SPIEGEL: At the moment, there is a global struggle between authoritarian states and democratic states. How do you think it will end?
Winkler: I think that the ideas of inalienable human rights, rule of law and representational democracy possess an almost subversive power. Take a look at Charta 08 in China. That is a document which, for me, is on a par with the Virginia Declaration of Rights from 1776 or the Declaration of the Rights of Man and of the Citizen by the French National Assembly in 1789. I am convinced more than ever that the West, despite all of its weaknesses and contradictions, has a bright future.
SPIEGEL: Yet Charta 08 is a document of the intellectual elite. And of the upheavals in the Arab world, only the changes in Tunisia remain. Where does your optimism come from?
Winkler: When the newly formed middle class in China begins to perceive its interests and discovers the value of the rule of law, the existing power structure will lose its foundation. It is a process that no government can put a stop to in the long term. That also applies to some Arab countries, with some limitations. But we have to be patient. In the 1980s, nobody expected that the freedom movement in Poland would lead to the collapse of entire Eastern Bloc. That's why it would be a huge mistake were we to believe that authoritarian systems were indestructible.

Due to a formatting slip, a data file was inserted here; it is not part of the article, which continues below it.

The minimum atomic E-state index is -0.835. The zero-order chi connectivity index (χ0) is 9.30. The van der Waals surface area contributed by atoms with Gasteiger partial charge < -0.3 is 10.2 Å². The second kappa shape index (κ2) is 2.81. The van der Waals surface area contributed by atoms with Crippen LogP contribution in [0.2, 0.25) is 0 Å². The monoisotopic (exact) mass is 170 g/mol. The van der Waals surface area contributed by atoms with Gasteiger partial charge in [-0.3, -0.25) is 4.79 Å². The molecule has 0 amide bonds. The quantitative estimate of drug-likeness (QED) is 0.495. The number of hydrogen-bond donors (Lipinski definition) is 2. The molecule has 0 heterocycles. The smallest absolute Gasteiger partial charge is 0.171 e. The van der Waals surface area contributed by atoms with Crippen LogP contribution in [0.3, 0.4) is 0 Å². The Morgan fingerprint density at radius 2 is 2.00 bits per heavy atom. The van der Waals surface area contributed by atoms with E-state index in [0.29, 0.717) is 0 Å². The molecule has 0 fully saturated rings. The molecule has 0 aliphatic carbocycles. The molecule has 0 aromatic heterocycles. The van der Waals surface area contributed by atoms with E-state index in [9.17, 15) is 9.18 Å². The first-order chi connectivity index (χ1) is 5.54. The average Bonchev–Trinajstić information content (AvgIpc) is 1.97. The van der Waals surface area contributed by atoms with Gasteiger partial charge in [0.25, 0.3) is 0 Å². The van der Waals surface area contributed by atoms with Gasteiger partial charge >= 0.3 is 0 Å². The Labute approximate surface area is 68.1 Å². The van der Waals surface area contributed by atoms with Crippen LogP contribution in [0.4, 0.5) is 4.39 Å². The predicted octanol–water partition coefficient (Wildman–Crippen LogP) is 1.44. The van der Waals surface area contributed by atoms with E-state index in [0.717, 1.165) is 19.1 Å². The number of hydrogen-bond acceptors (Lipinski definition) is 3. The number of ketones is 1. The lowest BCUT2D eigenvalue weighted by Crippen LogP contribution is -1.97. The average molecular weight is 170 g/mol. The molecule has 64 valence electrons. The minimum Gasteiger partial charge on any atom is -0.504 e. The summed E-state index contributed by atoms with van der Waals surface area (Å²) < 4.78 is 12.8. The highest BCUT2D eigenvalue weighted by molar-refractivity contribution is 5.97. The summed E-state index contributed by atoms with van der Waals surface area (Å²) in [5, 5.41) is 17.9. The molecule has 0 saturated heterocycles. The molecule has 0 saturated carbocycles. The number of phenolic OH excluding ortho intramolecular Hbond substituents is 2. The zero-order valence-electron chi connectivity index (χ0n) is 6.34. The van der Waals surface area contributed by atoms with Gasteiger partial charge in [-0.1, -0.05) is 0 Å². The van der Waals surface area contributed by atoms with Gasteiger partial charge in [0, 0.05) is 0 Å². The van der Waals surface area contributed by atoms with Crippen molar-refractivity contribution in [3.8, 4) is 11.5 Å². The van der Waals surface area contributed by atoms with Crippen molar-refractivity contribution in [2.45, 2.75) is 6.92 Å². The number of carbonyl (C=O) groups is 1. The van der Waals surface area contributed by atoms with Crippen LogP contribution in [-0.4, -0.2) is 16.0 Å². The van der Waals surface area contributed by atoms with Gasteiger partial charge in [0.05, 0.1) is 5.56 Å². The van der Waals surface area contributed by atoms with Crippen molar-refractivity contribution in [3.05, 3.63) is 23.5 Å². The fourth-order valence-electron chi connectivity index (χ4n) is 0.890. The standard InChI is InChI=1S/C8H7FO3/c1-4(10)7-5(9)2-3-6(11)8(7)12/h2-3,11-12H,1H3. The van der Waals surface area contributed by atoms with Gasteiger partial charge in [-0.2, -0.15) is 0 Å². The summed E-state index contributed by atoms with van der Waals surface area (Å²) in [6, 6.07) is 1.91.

SPIEGEL: Poland is, as you yourself said, historically a part of the West. But could it not be that there are places in the world that value stability and social security above human rights? Putin's rise can easily be explained when one looks at the chaos that reigned in Russia under Yeltsin in the 1990s.
Winkler: The latter point is true. But there is no contradiction between the Western project and the value of social justice. During the Cold War, the West was extremely careful not to allow the gap between the rich and poor to widen too far, first and foremost to counter communist depictions of the squalid masses in the West. But the same remains true today: If the West does nothing about the growing social inequities, it endangers its internal legitimacy.
SPIEGEL: Does the West need an adversary for its own survival? Otherwise, the market economy transforms into predatory capitalism and individualism become naked egoism.
Winkler: No. But you can certainly ask the question as to whether Putin has in fact done a great service in clearly showing the EU and NATO their raison d'être. It is reminiscent of sardonic demands decades ago that Stalin be given the peace prize of Aachen.
SPIEGEL: Professor Winkler, we thank you for this interview.
Translated from the German by Charles Hawley